– Colin Fine
    Commented Nov 5, 2013 at 9:58

The similarity of Finnish hän and Scandinavian hann / English he / etc. is coincidental, or a case of later convergence. Germanic *h goes back to earlier *k (thus hann / he / etc. may be related to the -c seen in Latin hic "this"). By contrast, Finnish h usually reflects earlier , or sometimes another coronal consonant: a cognate of hän is North Sami son.

It is possible that the frequency of (or preference for) hän has been partly influenced over time by its similarity to Scandinavian hann, but there is no etymological relationship between the two. In Estonian, the 3rd person pronouns are from an entirely different stem: ta "he" and nad "they", related to Finnish tämä "this" / nämä "these".


The Finnish pronouns are minä, sinä, hän, me, te, he, and other Finnic languages have a similar pattern. Siberian Finnic languages have the pattern (examples are form the Erzya language) mon, ton, son, min, tin, sin. In Hungarian én, te, mi, ti (I, thou, we, you), Turkic men, sen (I, thou). Indeed, these are an "extraoridinary coincidence", and the verbal endings in Finnish are (-n, -t, -, -me, -te, -vat) and those in Teutish (aka IE) are -mi, -si, -ti, -me, -te, -nti.

  • 1
    Hi Conan, I edited your post to make it more readable. If you feel this changes the content of what you wrote feel free to correct or modify my edit.
    – robert
    Commented Nov 3, 2013 at 22:05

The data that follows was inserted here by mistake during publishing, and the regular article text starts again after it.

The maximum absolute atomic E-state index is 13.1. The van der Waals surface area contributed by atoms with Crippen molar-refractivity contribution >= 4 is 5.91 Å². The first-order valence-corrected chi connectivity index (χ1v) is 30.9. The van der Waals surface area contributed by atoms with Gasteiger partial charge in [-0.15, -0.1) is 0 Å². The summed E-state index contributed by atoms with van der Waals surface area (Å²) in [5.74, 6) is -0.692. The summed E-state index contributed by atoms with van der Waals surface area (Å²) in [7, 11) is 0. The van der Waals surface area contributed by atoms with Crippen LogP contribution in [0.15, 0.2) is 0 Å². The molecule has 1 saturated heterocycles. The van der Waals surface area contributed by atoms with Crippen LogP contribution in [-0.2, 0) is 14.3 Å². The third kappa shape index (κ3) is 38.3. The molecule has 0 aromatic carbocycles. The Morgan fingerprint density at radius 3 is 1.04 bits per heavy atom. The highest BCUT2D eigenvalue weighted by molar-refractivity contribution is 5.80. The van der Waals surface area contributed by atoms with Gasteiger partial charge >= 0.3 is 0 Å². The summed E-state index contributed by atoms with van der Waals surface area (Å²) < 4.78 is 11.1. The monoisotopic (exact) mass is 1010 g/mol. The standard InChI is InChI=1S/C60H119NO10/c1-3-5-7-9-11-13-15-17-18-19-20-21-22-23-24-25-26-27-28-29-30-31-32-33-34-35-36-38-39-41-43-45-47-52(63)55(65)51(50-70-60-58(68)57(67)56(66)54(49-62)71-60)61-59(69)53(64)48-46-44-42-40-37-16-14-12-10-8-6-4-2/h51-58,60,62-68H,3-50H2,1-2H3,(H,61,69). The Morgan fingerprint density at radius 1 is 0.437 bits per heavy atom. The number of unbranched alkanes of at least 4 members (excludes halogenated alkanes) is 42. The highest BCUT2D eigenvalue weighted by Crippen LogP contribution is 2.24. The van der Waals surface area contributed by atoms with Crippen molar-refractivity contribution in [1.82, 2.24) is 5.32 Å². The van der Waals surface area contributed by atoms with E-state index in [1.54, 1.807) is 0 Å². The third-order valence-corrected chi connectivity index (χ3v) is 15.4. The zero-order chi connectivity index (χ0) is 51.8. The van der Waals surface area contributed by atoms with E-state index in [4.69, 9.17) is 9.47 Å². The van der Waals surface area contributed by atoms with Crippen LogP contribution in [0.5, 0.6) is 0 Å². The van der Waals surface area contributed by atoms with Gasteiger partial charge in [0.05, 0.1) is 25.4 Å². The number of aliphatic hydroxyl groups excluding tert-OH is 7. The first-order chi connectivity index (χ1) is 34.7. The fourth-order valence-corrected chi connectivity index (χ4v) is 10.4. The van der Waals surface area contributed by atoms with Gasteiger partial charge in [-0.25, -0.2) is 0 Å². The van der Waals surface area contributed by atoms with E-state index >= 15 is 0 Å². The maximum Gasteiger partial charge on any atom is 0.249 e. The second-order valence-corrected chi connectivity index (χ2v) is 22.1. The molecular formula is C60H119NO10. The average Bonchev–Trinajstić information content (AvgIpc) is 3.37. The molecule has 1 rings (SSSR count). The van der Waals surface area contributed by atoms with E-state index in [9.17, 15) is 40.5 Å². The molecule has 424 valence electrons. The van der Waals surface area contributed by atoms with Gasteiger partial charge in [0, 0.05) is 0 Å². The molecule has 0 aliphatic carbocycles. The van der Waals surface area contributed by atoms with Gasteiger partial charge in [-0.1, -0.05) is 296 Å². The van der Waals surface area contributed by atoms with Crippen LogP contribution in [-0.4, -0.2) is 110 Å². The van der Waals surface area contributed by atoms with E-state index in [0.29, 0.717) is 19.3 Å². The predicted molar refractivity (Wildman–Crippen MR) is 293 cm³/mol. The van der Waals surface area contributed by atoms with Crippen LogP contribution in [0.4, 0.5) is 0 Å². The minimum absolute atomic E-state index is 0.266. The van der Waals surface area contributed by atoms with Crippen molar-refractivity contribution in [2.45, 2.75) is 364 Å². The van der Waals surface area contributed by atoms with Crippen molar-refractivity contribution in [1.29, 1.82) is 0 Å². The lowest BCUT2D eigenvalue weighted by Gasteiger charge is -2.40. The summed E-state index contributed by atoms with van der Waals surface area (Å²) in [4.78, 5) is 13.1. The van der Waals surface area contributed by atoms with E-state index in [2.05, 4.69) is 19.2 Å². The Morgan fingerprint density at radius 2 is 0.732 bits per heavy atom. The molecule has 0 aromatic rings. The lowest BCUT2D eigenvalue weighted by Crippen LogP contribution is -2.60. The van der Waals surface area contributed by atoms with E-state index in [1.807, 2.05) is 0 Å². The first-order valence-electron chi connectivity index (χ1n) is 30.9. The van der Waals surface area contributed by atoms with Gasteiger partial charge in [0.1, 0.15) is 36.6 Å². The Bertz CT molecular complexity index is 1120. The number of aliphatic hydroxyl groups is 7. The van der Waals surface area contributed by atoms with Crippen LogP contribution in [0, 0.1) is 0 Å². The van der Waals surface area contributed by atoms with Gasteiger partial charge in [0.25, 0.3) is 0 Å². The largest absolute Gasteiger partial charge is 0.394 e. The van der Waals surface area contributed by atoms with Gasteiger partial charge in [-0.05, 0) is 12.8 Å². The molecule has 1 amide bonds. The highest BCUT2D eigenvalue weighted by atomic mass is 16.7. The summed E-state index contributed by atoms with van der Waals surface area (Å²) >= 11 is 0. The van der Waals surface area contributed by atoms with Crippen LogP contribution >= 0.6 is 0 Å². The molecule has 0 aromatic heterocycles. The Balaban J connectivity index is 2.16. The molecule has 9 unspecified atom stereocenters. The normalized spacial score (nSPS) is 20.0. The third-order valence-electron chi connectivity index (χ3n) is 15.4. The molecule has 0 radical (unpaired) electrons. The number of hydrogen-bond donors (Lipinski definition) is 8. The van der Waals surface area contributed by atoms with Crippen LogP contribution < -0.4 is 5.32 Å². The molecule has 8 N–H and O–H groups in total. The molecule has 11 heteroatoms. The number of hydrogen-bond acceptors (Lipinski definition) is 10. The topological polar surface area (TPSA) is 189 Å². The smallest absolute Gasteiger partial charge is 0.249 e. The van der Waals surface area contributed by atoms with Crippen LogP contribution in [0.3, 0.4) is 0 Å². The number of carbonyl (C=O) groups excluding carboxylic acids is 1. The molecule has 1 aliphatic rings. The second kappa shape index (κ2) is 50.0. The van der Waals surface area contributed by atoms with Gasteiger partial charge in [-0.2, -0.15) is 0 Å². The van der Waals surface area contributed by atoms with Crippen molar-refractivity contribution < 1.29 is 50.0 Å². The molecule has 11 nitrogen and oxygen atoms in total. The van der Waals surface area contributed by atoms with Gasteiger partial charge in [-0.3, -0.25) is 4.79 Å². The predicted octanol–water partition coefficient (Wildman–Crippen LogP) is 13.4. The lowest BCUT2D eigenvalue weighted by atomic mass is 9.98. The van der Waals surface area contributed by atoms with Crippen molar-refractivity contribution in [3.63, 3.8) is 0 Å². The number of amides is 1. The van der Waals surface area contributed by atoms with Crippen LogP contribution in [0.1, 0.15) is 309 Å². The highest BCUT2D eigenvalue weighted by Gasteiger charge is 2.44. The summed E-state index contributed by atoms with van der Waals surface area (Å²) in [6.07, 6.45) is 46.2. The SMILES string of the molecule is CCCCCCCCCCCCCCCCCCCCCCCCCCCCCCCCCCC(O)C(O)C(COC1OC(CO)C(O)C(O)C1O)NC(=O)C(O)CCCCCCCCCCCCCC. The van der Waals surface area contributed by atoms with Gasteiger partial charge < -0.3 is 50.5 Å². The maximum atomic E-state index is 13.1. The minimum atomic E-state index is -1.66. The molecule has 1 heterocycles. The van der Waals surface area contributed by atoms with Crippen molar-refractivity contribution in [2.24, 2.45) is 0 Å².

It is possible that certain pronouns were borrowed into Uralic languages from Indo-European tongues. Other borrowings that would seem rare have found their way into the family, such as the Hungarian "száz", Finnish "sata", and Khanty "sot" for 100, which night have been either from an Indo-Iranian root like "satem" or Slavic "sto/sotnya". Scythian, an Iranian language, existed in central asia thousands of years ago and surely interacted with the early Uralic tribes; thus it might not be inconceivable to say that there were some borrowings from a more advanced society, and that there might have been some bilingualism. Scythian could have been a supplier of valuable items from the rest of Asia, like gold and spices, and therefore, it would have benefitted tribal chiefs and noblemen to know Scythian or a related language. However, there is still the possibility of false cognates here, like Hungarian "ház" for "house" (Finnish: koti; Proto-Germanic: husan). Such might be the case in the relative pronouns. As for "sinä/se", there would not be enough data to prove that the voiceless dental in Indo-European becomes a voiceless sibilant in Uralic, that is to say that "*tuH > se" is inconclusive at best. Nevertheless, cognates false or not never definitively prove a genetic relationship. The grammar and morphology must be considered. Finnish has thirteen cases, like the essive, partitive, and illative, which do not correspond morphologically with the eight cases of Indo-European well. Furthermore, cases are not normally innovative, and are usually barrowed from other languages that have them, like the adessive and illative cases in Lithuanian. Moreover, Finnish observes vowel length, with is not common in Indo-European languages, which might employ pitch-accent.